C. X Silver Pink was raised in Hillier’s Nursery at Winchester, Hants., and is the hardiest of the pink or so-called red Cistus. The flowers are a good clear silvery-pink and stand out well against the dark green leaves; they are a grey-green beneath; narrow, about 3 inches long. The plant makes a neat bushy shrub about 2 feet high. It received an A.M. In 1919.

C. X skanbergii. This is a rare natural hybrid found wild in Greece; it has small pale pink flowers and attractive dark green foliage. The plant is about the same height as C. X Silver Pink.

A red Cistus recommended by many growers is the species C. crispus, a native of South-west Europe and North Africa, and regarded as one of the hardiest. Actually it is only moderately hardy but it is certainly worth a trial in a sheltered spot for the sake of the purple-red flowers – these are about 1 ½ inches across. Cuttings should be taken in July.

Cistus should be planted while the soil is still summer warm: September is ideal; if not then, they should be put out in late May. Once the shrubs are established, they cannot be transplanted.

Elaeagnus contain several evergreen shrubs which prosper in any inland gardens and like the deciduous members of the family do best in ordinary garden soils which are not too rich in humus. They are perfectly hardy and good wind resisters. They haven’t much floral beauty; the flowers are small and white or silvery-white, funnel-shaped (Fuchsialike), and fragrant.

Elaeagnus glabra (smooth, hairless) is sometimes trained up a wall and then grows very tall. We mostly grow it as a shrub in the open garden, however, and in time it makes a tallish, rambling plant (10 feet or more high), with narrowish leaves (the underside smooth, with a metallic sheen) and small fragrant flowers which come in late autumn. The species is a native of China and Japan.

E. macrophylla (large – or broad-leaved). This is one of the finest of the evergreen species, having ovalish leaves, the largest 4 ½ inches long, of a delightful silvery colour in their young state. The flowers, like a Fuchsia, are fragrant and come in late autumn, at a time when there are few others to be seen. It makes a good-sized shrub up to 12 feet tall and is usually wider than that.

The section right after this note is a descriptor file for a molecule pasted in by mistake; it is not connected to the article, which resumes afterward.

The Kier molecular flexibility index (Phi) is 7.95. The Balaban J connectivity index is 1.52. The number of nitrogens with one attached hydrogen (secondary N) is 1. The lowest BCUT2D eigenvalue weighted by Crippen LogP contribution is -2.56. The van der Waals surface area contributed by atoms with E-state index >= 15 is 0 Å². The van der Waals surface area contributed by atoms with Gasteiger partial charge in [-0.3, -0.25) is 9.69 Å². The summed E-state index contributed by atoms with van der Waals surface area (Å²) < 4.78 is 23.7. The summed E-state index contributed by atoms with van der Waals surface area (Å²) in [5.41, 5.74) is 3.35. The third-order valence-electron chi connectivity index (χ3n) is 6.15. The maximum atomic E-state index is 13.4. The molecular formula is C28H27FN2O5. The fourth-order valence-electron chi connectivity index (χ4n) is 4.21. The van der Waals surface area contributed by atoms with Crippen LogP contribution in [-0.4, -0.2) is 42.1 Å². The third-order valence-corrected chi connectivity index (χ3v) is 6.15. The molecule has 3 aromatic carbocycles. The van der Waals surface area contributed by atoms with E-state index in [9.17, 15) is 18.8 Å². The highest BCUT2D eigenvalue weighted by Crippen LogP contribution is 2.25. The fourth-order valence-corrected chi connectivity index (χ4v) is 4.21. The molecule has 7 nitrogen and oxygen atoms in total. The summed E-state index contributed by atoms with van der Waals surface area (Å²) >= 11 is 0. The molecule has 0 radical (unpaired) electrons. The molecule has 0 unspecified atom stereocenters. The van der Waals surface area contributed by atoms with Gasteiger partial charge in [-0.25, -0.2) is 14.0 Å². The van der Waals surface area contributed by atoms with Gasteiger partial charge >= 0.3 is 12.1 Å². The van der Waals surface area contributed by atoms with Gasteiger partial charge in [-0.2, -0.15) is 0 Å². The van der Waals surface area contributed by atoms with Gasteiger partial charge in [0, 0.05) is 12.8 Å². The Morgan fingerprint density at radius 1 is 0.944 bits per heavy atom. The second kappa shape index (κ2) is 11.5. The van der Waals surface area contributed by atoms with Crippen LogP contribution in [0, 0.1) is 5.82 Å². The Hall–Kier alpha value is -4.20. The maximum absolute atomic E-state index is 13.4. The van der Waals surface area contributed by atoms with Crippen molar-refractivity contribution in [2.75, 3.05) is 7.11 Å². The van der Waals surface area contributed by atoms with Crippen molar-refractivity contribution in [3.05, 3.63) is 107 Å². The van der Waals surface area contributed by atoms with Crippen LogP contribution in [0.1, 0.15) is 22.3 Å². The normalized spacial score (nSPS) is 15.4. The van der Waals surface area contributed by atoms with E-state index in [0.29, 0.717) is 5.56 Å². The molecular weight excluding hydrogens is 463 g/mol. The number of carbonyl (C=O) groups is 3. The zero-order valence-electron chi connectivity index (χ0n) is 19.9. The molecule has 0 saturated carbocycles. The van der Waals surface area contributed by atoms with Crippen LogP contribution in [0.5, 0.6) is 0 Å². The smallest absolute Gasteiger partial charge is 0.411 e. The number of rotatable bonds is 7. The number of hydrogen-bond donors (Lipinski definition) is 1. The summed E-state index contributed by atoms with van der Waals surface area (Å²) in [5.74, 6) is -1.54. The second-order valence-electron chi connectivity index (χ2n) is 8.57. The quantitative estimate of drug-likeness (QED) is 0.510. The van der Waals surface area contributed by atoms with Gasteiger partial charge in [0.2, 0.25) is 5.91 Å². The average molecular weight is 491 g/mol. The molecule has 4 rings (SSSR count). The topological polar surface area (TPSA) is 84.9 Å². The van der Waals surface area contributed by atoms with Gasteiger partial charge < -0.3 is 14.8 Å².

The plant was introduced into England in 1879 and is a native of Japan and Korea.

E. pungens (ending in a sharp point; probably referring to the spiny character of the plant). This is another tallish species, up to 15 feet in height; a vigorous shrub, with ovalish leaves and small fragrant white flowers in autumn; the scent is faintly reminiscent of the exotic Gardenia.

The plant has produced several most attractive varieties, viz.

Var. dicksoni, with leaves marked with golden-yellow. A very attractive foliage shrub in winter.

Var. reflexa (considered to be a hybrid between E. glabra and E. pungens). It has long branches only slightly spiny; and leaves, shining green above and reddish-brown and scaly beneath. Var. aureo-variegata is a special favourite with gardeners and has large leaves with a big patch of deep yellow in the centre. This variety is most decorative in the winter and vies with any of the variegated evergreens we grow.

Elaeagnus are sometimes called Oleasters or Wild Olives; though at one time the name Oleaster was reserved for the deciduous species E. angustifolia.

Elaeagnus can be obtained from any good nursery. Var.

Escallonia, with the exception of one species, are all evergreen, and are very well known to most gardeners in the south of England. In many public gardens along the south coast you will see these evergreen shrubs in bloom during late summer and the autumn and often associated with the hardy Fuc/isia magellanica Var. riccartonii. Escallonia are quoted in the O.E.D. Viz. ‘Looking out on a summer sea from terraces lined with Laurel, fuchsia and escallonia.’

These shrubs do best near the sea and are much less common farther north; there they are grown against a wall to shelter them during severe frosty spells.

Most of them are from Chile and the hot regions of South America and in England need the warm sea air during the bad winter weather. They thrive in any ordinary loamy soil and are easy to propagate. (Cuttings taken in August root quickly in a closed frame.)

Escallonia cross-breed easily and have produced some fine hybrid forms which on the whole are hardier and more vigorous than the parent plants.

The ‘Donard Hybrids’ from Go. Down are the best I’ve seen. Donard brilliance has racemes or clusters of rich rose-red flowers and arching branches – a good specimen shrub for a warm sunny place. Donard gem is a pink-flowered sweetly scented variety and likewise an excellent specimen shrub for a warm garden.

Escallonia stand up well to wind in coastal districts and some make good hedges or screens up to 6 feet or more in height.